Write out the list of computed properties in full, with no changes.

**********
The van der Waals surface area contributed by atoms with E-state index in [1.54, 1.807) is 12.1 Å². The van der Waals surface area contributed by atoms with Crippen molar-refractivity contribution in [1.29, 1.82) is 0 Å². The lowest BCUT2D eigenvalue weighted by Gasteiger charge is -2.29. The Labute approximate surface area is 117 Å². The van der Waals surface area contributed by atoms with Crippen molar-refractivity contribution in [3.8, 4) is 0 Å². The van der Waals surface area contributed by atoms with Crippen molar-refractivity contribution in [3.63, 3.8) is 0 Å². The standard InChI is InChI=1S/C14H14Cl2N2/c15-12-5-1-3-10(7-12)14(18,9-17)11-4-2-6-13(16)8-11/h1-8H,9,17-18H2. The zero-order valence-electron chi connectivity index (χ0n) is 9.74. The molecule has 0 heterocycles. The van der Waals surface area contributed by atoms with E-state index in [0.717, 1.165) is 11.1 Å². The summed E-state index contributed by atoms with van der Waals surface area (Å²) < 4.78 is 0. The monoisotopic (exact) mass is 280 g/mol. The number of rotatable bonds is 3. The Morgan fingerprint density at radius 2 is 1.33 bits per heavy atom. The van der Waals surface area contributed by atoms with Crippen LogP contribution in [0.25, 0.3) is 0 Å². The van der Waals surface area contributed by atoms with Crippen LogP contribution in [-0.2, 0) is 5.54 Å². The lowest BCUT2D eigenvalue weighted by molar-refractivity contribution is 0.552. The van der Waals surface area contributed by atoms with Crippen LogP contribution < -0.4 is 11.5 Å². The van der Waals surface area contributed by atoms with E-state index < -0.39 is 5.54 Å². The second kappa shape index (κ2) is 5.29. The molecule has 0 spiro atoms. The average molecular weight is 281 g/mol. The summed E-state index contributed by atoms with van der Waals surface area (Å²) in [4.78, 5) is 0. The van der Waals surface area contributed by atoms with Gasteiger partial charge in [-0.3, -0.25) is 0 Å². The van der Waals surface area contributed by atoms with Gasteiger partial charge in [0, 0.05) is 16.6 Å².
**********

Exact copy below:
The van der Waals surface area contributed by atoms with E-state index in [1.54, 1.807) is 12.1 Å². The van der Waals surface area contributed by atoms with Crippen molar-refractivity contribution in [1.29, 1.82) is 0 Å². The lowest BCUT2D eigenvalue weighted by Gasteiger charge is -2.29. The Labute approximate surface area is 117 Å². The van der Waals surface area contributed by atoms with Crippen molar-refractivity contribution in [3.8, 4) is 0 Å². The van der Waals surface area contributed by atoms with Crippen molar-refractivity contribution in [3.63, 3.8) is 0 Å². The standard InChI is InChI=1S/C14H14Cl2N2/c15-12-5-1-3-10(7-12)14(18,9-17)11-4-2-6-13(16)8-11/h1-8H,9,17-18H2. The zero-order valence-electron chi connectivity index (χ0n) is 9.74. The molecule has 0 heterocycles. The van der Waals surface area contributed by atoms with E-state index in [0.717, 1.165) is 11.1 Å². The summed E-state index contributed by atoms with van der Waals surface area (Å²) < 4.78 is 0. The monoisotopic (exact) mass is 280 g/mol. The number of rotatable bonds is 3. The Morgan fingerprint density at radius 2 is 1.33 bits per heavy atom. The van der Waals surface area contributed by atoms with Crippen LogP contribution in [0.25, 0.3) is 0 Å². The van der Waals surface area contributed by atoms with Crippen LogP contribution in [-0.2, 0) is 5.54 Å². The lowest BCUT2D eigenvalue weighted by molar-refractivity contribution is 0.552. The van der Waals surface area contributed by atoms with Crippen LogP contribution < -0.4 is 11.5 Å². The van der Waals surface area contributed by atoms with E-state index < -0.39 is 5.54 Å². The second kappa shape index (κ2) is 5.29. The molecule has 0 spiro atoms. The average molecular weight is 281 g/mol. The summed E-state index contributed by atoms with van der Waals surface area (Å²) in [4.78, 5) is 0. The van der Waals surface area contributed by atoms with Gasteiger partial charge in [-0.3, -0.25) is 0 Å². The van der Waals surface area contributed by atoms with Gasteiger partial charge in [0, 0.05) is 16.6 Å².